Of course, Russia has a recent history of invading its neighbors, from Georgia in 2008 to the hostilities in Ukraine in 2014. But while these invasions happened, they did not come out of the blue, nor were they simple revanchism or expansionism for its own sake.

In 2008, then-Georgian President Mikheil Saakashvili greatly misread the amount of support he would receive from the West and dramatically escalated the long-running conflict with Georgia’s breakaway South Ossetia and Abkhazia regions. Russia, which already had peacekeepers deployed there, pushed back and kicked Georgia out of the contested regions and captured a few strategic cities beyond them. But Russian troops did not push on to Tbilisi or try to occupy the whole of Georgia, a nation far smaller in both area and population than Ukraine.

In fact, Russian troops withdrew after the cease-fire to the breakaway regions, where they have remained largely with the consent of the breakaway governments—albeit governments largely directed out of Moscow itself, but with a strong degree of local support. The 2014 seizure of Crimea was an example of hubristic overreach and a serious miscalculation, yet from Russia’s perspective it was an attempt to secure a vital strategic asset against an unapologetically pro-Western regime that would soon take power in Kyiv, where, Moscow believed, Washington was hatching its own plots.

This was a significant miscalculation, as it created a global backlash and has left Russia a pariah state. The actual seizure was not waged with a conventional attack but in a lightning deployment of unmarked units, which generally just showed up and took over with minimal violence. It helped that Crimea had few cultural ties to Kyiv, which was handed to it in 1954 as a bureaucratic gesture of goodwill.

The breakaway regions of Ukraine in Donbass saw clashes between Russian and Ukrainian troops, but again they were marked by relative strategic restraint. Russia has not hesitated to utilize force multipliers like artillery units firing from its own territory and supposed volunteer units deployed across the border, but the conflict in the Donbass region largely focused on stabilizing the front line and not escalating to a full-scale drive on Kyiv. As with its deployments in Georgia, Russia was careful not to overreach, and Ukraine was careful not to provoke an incident by refraining from targeting assets on Russian territory.

Nothing has changed that would make open invasion of Ukraine more tempting. Ukraine has no other breakaway regions Russia can exploit, and the military is far better armed and more capable than it was in 2014.

During this latest war scare, the government in Kyiv has also behaved in a very mature fashion. Ukrainian forces do not seem to have changed their alert posture, despite the government engaging in a growing war of words. Ukraine has faced far more serious provocations than the latest shuffling of troops. In 2018, Russia closed the Kerch Strait, which leads from the Sea of Azov, as part of its construction of a causeway linking Crimea to mainland Russia. Ukraine, which has ports in Azov including a naval base, tried to force ships through the strait, and Russia captured three Ukrainian patrol boats in a skirmish. Both sides, despite an initial increase in tension, worked to resolve the issue, and a year later the boats were returned.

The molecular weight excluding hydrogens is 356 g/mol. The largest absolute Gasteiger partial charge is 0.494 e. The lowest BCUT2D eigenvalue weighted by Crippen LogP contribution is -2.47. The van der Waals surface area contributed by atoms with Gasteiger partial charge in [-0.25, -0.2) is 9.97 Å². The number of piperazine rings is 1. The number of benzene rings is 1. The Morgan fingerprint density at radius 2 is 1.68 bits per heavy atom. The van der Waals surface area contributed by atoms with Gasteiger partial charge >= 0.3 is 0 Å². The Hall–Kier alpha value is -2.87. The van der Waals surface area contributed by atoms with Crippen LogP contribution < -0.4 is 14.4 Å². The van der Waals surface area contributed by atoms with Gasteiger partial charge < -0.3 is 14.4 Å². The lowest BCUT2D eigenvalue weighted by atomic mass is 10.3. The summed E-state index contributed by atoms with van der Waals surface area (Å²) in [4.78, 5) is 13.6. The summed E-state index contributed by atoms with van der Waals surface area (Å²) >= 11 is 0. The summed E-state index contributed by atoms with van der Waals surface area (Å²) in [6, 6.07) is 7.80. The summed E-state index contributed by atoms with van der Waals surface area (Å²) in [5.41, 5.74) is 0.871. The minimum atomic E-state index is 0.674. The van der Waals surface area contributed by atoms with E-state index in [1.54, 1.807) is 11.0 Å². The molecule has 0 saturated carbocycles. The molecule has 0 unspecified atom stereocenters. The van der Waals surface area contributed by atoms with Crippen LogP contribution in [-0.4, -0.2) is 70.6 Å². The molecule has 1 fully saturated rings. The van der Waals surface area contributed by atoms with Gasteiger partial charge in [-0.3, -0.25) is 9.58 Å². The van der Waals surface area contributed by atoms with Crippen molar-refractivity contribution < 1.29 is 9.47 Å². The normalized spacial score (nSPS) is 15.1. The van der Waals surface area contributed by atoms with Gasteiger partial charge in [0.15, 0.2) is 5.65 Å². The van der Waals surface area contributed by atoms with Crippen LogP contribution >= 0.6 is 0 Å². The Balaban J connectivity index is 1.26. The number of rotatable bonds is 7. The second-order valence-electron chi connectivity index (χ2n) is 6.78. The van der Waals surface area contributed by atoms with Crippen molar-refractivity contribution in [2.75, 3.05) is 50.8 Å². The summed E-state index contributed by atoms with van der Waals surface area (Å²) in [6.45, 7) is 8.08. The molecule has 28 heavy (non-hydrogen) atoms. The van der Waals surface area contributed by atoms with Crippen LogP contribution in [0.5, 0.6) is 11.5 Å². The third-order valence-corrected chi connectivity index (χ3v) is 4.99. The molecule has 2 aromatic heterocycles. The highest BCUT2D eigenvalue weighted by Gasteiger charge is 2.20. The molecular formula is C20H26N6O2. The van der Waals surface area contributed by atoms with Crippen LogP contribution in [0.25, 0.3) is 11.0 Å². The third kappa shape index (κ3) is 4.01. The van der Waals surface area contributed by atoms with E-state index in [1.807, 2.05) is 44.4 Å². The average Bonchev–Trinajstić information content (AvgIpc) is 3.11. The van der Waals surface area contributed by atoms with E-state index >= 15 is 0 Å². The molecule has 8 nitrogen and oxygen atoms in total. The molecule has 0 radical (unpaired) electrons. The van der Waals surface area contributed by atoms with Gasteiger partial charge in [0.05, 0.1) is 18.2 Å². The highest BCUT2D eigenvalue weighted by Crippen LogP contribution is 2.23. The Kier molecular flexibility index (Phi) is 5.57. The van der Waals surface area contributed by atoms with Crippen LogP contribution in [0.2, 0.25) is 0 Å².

Russia is aggressive in what it calls its “near abroad”—essentially the old Soviet states—but it still operates with restraint, making what Moscow sees as calculated moves to preserve its own region of influence. None of this means its actions are morally justified or valid under international law. The Crimea seizure in particular was a blatant disregard for the norms of international relations. But they were understandable, if not excusable, actions.

Russia may indeed see conditions someday where an invasion of Ukraine would be to its advantage—or it could conceivably be driven by strategic ineptitude or domestic nationalism at home to blunder into war. But today, if Russia were to attack Ukraine it would have a lot to lose for almost no gain. A renewed invasion is extremely unlikely. Far more likely is an escalation in clashes along the cease-fire line in Donbass in an effort to compel further negotiations.

Yet the reckless behavior of the Western press and some governments, from the panicky headlines in Bloomberg warning of a full-scale invasion to various statements vowing to defend Ukraine’s territorial sovereignty, has only served to increase the tensions in an already tense region. War is never inevitable, but acting as if it is makes it far more likely—and no less devastating.

Jeff Hawn is a doctoral candidate at the London School of Economics and Political Science’s department of international history. His research focuses on the 1993 Russian constitutional crisis and the post-Cold War international order.